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Please note that Mommsen uses the AUC chronology (Ab Urbe Condita), i.e. from the founding of the City of Rome. You can use this reference table to have the B.C. dates


V. The Establishment of the Military Monarchy

From: The History of Rome, by Theodor Mommsen
Translated with the sanction of the author by William Purdie Dickson

The History of Old Rome

Chapter II - Rule of the Sullan Restoration


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Page 28

Beginning of the War

Thus the war began in 680 at all points. It was a misfortune for Mithradates, that at the very moment of his declaring war the Sertorian struggle reached its crisis, by which one of his principal hopes was from the outset destroyed, and the Roman government was enabled to apply its whole power to the maritime and Asiatic contest. In Asia Minor on the other hand Mithradates reaped the advantages of the offensive, and of the great distance of the Romans from the immediate seat of war. A considerable number of cities in Asia Minor opened their gates to the Sertorian propraetor who was placed at the head of the Roman province, and they massacred, as in 666, the Roman families settled among them: the Pisidians, Isaurians, and Cilicians took up arms against Rome.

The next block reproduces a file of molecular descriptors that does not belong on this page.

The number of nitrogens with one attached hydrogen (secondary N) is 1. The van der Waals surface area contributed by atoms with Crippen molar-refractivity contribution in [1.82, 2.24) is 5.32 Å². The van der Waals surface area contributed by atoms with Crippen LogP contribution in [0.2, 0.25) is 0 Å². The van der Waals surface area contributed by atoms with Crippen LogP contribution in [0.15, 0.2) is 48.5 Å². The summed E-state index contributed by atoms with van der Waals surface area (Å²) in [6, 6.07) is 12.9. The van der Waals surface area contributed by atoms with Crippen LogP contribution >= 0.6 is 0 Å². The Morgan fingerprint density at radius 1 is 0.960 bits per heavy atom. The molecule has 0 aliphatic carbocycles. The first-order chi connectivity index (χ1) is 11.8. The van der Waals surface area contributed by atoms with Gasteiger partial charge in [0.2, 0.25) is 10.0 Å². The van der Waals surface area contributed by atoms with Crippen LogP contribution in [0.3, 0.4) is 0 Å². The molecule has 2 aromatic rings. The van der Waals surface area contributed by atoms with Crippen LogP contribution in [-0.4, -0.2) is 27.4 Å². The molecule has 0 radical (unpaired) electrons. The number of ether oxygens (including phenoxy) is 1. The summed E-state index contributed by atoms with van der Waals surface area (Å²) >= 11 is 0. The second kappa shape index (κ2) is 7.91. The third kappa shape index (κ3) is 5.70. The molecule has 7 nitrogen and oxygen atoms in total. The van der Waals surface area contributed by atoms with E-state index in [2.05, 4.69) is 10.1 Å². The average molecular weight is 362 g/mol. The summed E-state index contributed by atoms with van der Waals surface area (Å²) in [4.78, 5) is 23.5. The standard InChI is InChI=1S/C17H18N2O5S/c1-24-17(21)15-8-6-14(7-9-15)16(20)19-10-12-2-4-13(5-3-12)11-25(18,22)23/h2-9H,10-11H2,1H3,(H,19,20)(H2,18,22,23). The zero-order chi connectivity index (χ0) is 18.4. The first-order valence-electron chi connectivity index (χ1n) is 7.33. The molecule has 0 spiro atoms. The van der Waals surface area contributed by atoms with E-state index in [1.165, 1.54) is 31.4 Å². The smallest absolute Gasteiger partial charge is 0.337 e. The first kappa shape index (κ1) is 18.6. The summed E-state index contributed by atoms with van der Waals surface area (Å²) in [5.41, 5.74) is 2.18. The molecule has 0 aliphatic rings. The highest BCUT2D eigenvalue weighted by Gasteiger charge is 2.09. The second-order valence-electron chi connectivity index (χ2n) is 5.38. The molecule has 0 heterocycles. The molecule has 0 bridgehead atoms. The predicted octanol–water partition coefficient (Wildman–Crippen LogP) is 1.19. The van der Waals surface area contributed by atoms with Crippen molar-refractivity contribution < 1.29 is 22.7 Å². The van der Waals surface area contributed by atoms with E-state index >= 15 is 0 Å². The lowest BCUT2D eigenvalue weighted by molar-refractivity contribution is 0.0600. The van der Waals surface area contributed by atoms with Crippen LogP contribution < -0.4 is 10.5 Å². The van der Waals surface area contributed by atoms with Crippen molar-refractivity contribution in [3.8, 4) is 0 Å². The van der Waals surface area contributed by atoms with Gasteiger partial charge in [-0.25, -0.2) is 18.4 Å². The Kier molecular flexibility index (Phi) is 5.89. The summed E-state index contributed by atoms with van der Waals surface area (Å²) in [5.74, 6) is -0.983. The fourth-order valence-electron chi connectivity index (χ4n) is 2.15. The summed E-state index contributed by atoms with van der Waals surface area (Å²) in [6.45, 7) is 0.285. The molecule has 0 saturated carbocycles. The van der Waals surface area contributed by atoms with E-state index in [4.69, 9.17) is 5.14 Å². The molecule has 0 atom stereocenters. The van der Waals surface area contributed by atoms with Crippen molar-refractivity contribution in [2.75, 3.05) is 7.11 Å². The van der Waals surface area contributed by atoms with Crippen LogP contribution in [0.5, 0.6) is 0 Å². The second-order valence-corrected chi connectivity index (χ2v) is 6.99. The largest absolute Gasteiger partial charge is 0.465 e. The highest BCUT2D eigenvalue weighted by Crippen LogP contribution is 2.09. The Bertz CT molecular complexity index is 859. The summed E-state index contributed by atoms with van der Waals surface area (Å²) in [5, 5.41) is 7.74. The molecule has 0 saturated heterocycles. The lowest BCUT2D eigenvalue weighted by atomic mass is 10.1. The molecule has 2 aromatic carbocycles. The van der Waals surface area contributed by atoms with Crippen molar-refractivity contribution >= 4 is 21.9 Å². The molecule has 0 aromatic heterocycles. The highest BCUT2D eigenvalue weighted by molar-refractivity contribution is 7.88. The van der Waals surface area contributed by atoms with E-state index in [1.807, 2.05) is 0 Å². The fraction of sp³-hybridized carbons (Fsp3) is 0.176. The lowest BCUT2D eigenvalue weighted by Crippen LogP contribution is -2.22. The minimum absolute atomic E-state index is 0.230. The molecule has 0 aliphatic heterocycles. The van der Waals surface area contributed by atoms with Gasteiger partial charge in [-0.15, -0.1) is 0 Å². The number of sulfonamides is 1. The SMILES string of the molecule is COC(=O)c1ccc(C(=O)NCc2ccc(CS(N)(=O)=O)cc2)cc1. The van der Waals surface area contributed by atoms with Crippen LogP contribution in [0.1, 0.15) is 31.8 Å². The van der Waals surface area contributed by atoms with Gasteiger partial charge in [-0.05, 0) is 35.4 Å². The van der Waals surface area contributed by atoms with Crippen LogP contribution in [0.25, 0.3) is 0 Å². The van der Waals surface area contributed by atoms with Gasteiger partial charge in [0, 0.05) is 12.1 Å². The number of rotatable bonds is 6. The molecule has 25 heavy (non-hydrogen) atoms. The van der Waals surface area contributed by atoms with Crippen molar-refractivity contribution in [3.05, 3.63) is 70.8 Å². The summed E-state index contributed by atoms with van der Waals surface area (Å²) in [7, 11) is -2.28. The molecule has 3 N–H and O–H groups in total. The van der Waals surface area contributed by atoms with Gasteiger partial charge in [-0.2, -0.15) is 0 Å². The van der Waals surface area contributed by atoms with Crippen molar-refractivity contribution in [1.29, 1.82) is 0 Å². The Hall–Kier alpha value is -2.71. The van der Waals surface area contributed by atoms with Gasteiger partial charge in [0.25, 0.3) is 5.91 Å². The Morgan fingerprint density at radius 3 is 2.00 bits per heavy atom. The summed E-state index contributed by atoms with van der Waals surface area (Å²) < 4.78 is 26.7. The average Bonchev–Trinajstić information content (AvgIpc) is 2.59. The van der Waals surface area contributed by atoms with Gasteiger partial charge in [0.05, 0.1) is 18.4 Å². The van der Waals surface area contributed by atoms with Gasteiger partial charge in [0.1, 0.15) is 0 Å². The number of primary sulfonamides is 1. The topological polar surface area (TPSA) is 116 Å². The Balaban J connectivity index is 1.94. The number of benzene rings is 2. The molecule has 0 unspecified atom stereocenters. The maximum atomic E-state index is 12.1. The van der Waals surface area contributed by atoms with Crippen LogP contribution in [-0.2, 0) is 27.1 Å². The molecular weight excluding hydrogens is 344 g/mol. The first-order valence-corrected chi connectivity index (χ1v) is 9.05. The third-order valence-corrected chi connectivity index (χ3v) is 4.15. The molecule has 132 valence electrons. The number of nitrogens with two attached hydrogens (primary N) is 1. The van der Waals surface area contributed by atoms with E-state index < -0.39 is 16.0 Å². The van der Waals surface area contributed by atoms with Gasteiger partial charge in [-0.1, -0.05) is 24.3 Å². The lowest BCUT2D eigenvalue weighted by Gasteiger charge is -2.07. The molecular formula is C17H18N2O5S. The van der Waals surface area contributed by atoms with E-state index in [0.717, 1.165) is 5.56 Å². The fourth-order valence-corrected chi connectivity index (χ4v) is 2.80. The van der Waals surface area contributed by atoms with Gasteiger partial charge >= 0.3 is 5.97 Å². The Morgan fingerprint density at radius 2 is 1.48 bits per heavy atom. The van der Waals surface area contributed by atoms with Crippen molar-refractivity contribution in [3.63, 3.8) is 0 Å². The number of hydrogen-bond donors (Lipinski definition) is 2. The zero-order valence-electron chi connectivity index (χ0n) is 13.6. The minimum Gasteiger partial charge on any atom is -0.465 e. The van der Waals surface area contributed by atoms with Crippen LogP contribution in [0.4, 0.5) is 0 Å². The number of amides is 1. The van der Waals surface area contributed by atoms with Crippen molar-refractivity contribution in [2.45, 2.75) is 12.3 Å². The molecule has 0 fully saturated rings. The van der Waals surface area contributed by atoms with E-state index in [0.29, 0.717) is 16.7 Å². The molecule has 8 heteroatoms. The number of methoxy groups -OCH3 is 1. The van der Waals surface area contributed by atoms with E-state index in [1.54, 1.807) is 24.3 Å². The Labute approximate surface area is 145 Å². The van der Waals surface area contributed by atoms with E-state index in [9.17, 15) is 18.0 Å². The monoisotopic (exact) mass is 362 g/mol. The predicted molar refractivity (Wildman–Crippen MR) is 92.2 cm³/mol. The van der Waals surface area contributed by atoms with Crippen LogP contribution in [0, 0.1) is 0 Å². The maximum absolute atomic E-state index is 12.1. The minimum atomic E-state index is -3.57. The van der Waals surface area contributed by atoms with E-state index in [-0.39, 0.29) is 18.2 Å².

The Romans for the moment had no troops at the points threatened. Individual energetic men attempted no doubt at their own hand to check this mutiny of the provincials; thus on receiving accounts of these events the young Gaius Caesar left Rhodes where he was staying on account of his studies, and with a hastily-collected band opposed himself to the insurgents; but not much could be effected by such volunteer corps. Had not Deiotarus, the brave tetrarch of the Tolistobogii--a Celtic tribe settled around Pessinus--embraced the side of the Romans and fought with success against the Pontic generals, Lucullus would have had to begin with recapturing the interior of the Roman province from the enemy.

But even as it was, he lost in pacifying the province and driving back the enemy precious time, for which the slight successes achieved by his cavalry were far from affording compensation. Still more unfavourable than in Phrygia was the aspect of things for the Romans on the north coast of Asia Minor. Here the great Pontic army and the fleet had completely mastered Bithynia, and compelled the Roman consul Cotta to take shelter with his far from numerous force and his ships within the walls and port of Chalcedon, where Mithradates kept them blockaded.

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